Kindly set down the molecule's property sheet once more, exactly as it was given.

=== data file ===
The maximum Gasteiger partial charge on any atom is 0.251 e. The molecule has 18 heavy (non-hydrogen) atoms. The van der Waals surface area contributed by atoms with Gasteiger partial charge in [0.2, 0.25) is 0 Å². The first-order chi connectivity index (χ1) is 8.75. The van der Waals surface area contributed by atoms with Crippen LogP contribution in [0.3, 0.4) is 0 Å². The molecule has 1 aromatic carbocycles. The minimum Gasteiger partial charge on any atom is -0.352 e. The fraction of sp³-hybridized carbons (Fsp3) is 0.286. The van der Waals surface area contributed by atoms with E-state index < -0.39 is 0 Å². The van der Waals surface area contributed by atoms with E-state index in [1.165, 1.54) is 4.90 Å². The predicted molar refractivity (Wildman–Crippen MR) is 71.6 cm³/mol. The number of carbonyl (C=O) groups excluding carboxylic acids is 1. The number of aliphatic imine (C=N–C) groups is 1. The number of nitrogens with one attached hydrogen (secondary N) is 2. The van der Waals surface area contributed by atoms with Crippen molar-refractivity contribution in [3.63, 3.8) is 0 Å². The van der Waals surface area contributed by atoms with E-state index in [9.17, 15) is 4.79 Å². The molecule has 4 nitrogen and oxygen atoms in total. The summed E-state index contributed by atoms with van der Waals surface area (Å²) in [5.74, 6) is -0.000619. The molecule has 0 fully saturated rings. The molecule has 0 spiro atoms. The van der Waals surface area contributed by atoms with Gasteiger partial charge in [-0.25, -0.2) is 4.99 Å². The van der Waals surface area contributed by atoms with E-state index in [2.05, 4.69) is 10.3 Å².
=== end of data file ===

The maximum Gasteiger partial charge on any atom is 0.251 e. The molecule has 18 heavy (non-hydrogen) atoms. The van der Waals surface area contributed by atoms with Gasteiger partial charge in [0.2, 0.25) is 0 Å². The first-order chi connectivity index (χ1) is 8.75. The van der Waals surface area contributed by atoms with Crippen LogP contribution in [0.3, 0.4) is 0 Å². The molecule has 1 aromatic carbocycles. The minimum Gasteiger partial charge on any atom is -0.352 e. The fraction of sp³-hybridized carbons (Fsp3) is 0.286. The van der Waals surface area contributed by atoms with E-state index < -0.39 is 0 Å². The van der Waals surface area contributed by atoms with E-state index in [1.165, 1.54) is 4.90 Å². The predicted molar refractivity (Wildman–Crippen MR) is 71.6 cm³/mol. The number of carbonyl (C=O) groups excluding carboxylic acids is 1. The number of aliphatic imine (C=N–C) groups is 1. The number of nitrogens with one attached hydrogen (secondary N) is 2. The van der Waals surface area contributed by atoms with Crippen molar-refractivity contribution in [3.63, 3.8) is 0 Å². The van der Waals surface area contributed by atoms with E-state index in [9.17, 15) is 4.79 Å². The molecule has 4 nitrogen and oxygen atoms in total. The summed E-state index contributed by atoms with van der Waals surface area (Å²) in [5.74, 6) is -0.000619. The molecule has 0 fully saturated rings. The molecule has 0 spiro atoms. The van der Waals surface area contributed by atoms with Gasteiger partial charge in [-0.25, -0.2) is 4.99 Å². The van der Waals surface area contributed by atoms with E-state index in [2.05, 4.69) is 10.3 Å².